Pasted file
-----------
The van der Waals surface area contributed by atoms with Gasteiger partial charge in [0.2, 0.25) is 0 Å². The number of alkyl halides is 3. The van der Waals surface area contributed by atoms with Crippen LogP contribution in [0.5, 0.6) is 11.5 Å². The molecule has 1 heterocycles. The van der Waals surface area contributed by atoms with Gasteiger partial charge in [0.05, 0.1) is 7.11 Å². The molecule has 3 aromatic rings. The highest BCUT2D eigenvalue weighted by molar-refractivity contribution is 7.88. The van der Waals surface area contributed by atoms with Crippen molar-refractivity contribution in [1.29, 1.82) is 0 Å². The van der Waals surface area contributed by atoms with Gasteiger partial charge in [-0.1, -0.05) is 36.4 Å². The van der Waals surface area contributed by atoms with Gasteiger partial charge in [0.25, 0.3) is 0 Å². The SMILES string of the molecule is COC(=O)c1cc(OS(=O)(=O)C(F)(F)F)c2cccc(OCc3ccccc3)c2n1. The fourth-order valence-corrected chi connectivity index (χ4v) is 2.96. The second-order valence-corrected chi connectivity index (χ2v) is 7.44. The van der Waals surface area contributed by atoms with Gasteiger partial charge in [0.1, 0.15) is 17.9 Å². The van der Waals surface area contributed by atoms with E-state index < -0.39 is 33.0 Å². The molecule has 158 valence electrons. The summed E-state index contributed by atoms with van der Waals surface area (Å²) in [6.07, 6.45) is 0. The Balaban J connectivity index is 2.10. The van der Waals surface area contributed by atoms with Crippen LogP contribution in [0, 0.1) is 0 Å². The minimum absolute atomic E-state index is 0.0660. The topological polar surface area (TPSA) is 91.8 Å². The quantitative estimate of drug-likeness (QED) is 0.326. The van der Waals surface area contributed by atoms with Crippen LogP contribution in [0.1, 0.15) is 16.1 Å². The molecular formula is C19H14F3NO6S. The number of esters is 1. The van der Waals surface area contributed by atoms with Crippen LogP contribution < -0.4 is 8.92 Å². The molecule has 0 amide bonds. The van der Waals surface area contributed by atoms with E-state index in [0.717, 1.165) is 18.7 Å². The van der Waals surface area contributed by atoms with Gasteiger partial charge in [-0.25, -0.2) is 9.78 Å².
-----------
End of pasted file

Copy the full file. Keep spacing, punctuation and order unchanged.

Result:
The van der Waals surface area contributed by atoms with Gasteiger partial charge in [0.2, 0.25) is 0 Å². The number of alkyl halides is 3. The van der Waals surface area contributed by atoms with Crippen LogP contribution in [0.5, 0.6) is 11.5 Å². The molecule has 1 heterocycles. The van der Waals surface area contributed by atoms with Gasteiger partial charge in [0.05, 0.1) is 7.11 Å². The molecule has 3 aromatic rings. The highest BCUT2D eigenvalue weighted by molar-refractivity contribution is 7.88. The van der Waals surface area contributed by atoms with Crippen molar-refractivity contribution in [1.29, 1.82) is 0 Å². The van der Waals surface area contributed by atoms with Gasteiger partial charge in [-0.1, -0.05) is 36.4 Å². The van der Waals surface area contributed by atoms with Gasteiger partial charge in [0.25, 0.3) is 0 Å². The SMILES string of the molecule is COC(=O)c1cc(OS(=O)(=O)C(F)(F)F)c2cccc(OCc3ccccc3)c2n1. The fourth-order valence-corrected chi connectivity index (χ4v) is 2.96. The second-order valence-corrected chi connectivity index (χ2v) is 7.44. The van der Waals surface area contributed by atoms with Gasteiger partial charge in [0.1, 0.15) is 17.9 Å². The van der Waals surface area contributed by atoms with E-state index < -0.39 is 33.0 Å². The molecule has 158 valence electrons. The summed E-state index contributed by atoms with van der Waals surface area (Å²) in [6.07, 6.45) is 0. The Balaban J connectivity index is 2.10. The van der Waals surface area contributed by atoms with Crippen LogP contribution in [0, 0.1) is 0 Å². The minimum absolute atomic E-state index is 0.0660. The topological polar surface area (TPSA) is 91.8 Å². The quantitative estimate of drug-likeness (QED) is 0.326. The van der Waals surface area contributed by atoms with Crippen LogP contribution in [0.1, 0.15) is 16.1 Å². The molecular formula is C19H14F3NO6S. The number of esters is 1. The van der Waals surface area contributed by atoms with Crippen LogP contribution < -0.4 is 8.92 Å². The molecule has 0 amide bonds. The van der Waals surface area contributed by atoms with E-state index in [0.717, 1.165) is 18.7 Å². The van der Waals surface area contributed by atoms with Gasteiger partial charge in [-0.25, -0.2) is 9.78 Å².